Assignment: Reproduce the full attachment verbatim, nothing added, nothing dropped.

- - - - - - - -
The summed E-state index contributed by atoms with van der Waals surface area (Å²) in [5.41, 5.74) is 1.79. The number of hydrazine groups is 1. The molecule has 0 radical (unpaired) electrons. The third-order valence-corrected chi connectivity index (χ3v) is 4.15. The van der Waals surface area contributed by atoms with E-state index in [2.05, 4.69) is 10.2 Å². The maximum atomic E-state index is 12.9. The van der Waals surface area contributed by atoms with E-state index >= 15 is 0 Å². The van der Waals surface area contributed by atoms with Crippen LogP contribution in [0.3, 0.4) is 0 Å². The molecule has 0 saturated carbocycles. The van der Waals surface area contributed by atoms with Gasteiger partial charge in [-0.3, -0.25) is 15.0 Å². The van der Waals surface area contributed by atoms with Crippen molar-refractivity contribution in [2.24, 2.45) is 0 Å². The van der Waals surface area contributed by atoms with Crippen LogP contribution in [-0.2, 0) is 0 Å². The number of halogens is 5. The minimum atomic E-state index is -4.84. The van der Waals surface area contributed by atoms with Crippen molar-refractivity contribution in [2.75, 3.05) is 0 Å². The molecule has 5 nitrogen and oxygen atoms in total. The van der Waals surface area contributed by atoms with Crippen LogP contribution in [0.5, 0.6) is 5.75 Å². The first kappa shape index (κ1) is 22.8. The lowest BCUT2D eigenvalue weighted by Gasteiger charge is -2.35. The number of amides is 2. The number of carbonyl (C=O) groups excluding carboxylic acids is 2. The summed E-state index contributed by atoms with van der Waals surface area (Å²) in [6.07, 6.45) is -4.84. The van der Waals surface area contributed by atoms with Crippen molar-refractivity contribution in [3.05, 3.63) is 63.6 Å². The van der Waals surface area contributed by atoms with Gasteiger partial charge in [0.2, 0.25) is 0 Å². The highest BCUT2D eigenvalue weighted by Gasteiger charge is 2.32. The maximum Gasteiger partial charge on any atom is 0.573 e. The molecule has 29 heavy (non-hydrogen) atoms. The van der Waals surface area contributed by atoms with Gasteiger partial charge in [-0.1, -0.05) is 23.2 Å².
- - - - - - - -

The summed E-state index contributed by atoms with van der Waals surface area (Å²) in [5.41, 5.74) is 1.79. The number of hydrazine groups is 1. The molecule has 0 radical (unpaired) electrons. The third-order valence-corrected chi connectivity index (χ3v) is 4.15. The van der Waals surface area contributed by atoms with E-state index in [2.05, 4.69) is 10.2 Å². The maximum atomic E-state index is 12.9. The van der Waals surface area contributed by atoms with E-state index >= 15 is 0 Å². The van der Waals surface area contributed by atoms with Crippen LogP contribution in [0.3, 0.4) is 0 Å². The molecule has 0 saturated carbocycles. The van der Waals surface area contributed by atoms with Gasteiger partial charge in [-0.3, -0.25) is 15.0 Å². The van der Waals surface area contributed by atoms with Crippen molar-refractivity contribution in [2.24, 2.45) is 0 Å². The van der Waals surface area contributed by atoms with Crippen LogP contribution in [-0.2, 0) is 0 Å². The number of halogens is 5. The minimum atomic E-state index is -4.84. The van der Waals surface area contributed by atoms with Crippen molar-refractivity contribution in [2.75, 3.05) is 0 Å². The molecule has 5 nitrogen and oxygen atoms in total. The van der Waals surface area contributed by atoms with Crippen LogP contribution in [0.5, 0.6) is 5.75 Å². The first kappa shape index (κ1) is 22.8. The lowest BCUT2D eigenvalue weighted by Gasteiger charge is -2.35. The number of amides is 2. The number of carbonyl (C=O) groups excluding carboxylic acids is 2. The summed E-state index contributed by atoms with van der Waals surface area (Å²) in [6.07, 6.45) is -4.84. The van der Waals surface area contributed by atoms with Crippen molar-refractivity contribution in [3.05, 3.63) is 63.6 Å². The van der Waals surface area contributed by atoms with Gasteiger partial charge in [0.2, 0.25) is 0 Å². The highest BCUT2D eigenvalue weighted by Gasteiger charge is 2.32. The maximum Gasteiger partial charge on any atom is 0.573 e. The molecule has 29 heavy (non-hydrogen) atoms. The van der Waals surface area contributed by atoms with Gasteiger partial charge in [-0.1, -0.05) is 23.2 Å².